After stories began to emerge in late 2017 that tannery wastes had contaminated the Rogue River, customers at nearby Rockford Brewing Co. started expressing concern about the safety of drinking the beer. Even though Rockford Brewing was connected to municipal water, which has tested non-detect for the PFAS family contaminants over four rounds of testing, the brewery still faced a possible PR crisis, said co-owner Seth Rivard.
When Chico, Calif.-based Sierra Nevada Brewing Co. put out the “bat signal” seeking help to support victims of last year’s catastrophic Camp Fire in northern California, the Michigan craft brewing industry set into motion. Their rallying point: Resilience Butte County Proud IPA. Sierra Nevada created the beer as a fundraiser, pledging to donate 100 percent of its profits from the sale of the product to the Camp Fire Relief Fund. The 10th-largest U.S. brewery then shared the recipe online and encouraged breweries all over the country to participate.
MUSKEGON — Shifting dynamics in the automotive industry convinced family-owned Hines Corp., an industrial holding company, to seek a buyer for its Michigan Spring & Stamping LLC operations. The decision came after Michigan Spring successfully launched a new production facility in China in September 2018 in response to demands from a key customer, said George “Bud” Hendrick III, executive vice president of corporate development at Hines Corp.
Holt-based Moore Trosper Construction Co. has opened an office in Sault Ste. Marie in an effort to work with the local Sault Ste. Marie Tribe of Chippewa Indians.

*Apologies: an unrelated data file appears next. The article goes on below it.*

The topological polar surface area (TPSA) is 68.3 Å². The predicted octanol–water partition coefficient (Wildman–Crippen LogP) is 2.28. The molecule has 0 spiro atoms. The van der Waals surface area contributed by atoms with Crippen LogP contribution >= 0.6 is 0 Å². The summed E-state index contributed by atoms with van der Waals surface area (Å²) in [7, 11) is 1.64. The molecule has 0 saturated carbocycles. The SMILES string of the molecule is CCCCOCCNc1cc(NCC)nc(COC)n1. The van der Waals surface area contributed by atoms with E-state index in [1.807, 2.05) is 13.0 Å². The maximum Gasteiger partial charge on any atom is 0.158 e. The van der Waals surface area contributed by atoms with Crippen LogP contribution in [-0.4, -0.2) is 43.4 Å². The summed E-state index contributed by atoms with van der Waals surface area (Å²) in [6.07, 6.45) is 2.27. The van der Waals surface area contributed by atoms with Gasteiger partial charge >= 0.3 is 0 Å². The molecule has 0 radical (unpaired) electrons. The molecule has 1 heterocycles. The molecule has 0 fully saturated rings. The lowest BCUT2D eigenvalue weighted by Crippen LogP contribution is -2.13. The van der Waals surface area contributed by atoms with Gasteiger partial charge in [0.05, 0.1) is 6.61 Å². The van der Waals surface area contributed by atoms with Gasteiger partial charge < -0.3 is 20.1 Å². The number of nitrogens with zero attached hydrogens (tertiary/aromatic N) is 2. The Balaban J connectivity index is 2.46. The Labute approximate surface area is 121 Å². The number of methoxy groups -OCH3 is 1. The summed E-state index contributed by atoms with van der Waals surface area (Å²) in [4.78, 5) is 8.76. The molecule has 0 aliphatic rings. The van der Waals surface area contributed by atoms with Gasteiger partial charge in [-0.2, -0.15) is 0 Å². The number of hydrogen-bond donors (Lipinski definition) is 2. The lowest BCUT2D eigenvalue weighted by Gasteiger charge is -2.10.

LITCHFIELD — Proposed commercial-scale maltster Independent Barley & Malt Inc. has signed an exclusive supplier agreement with Maumee, Ohio-based The Andersons Inc. Under the terms of the agreement, Litchfield-based Independent Barley & Malt will use The Andersons (Nasdaq: ANDE) to source, supply, deliver and store the malting barley it will use in its operations.
After three decades of running tribal gaming operations, Michigan-based Native American tribes have started to leverage their casino revenues to launch economic development corporations and diversify their economies.
When the Little Traverse Bay Bands of Odawa Indians replaced the former Victories Casino with the new Odawa Casino in 2007, the tribe was left with a 22-acre site and a vacant building at the southern end of Petoskey.
Dowagiac-based Mno-Bmadsen, the non-gaming investment arm of the Pokagon Band of Potawatomi Indians, takes a familiar portfolio-based approach to its economic development enterprise. But rather than drive overall top-line revenue for its family of companies, Mno-Bmadsen is focusing on growing the combined earnings before interest, taxes, depreciation and amortization (EBITDA) of its holdings.
Over the next five years, CEO Tom Wilbur plans to build Grand Traverse Economic Development into a $100 million diversified portfolio of eight to 10 firms capable of capturing federal and state contracts.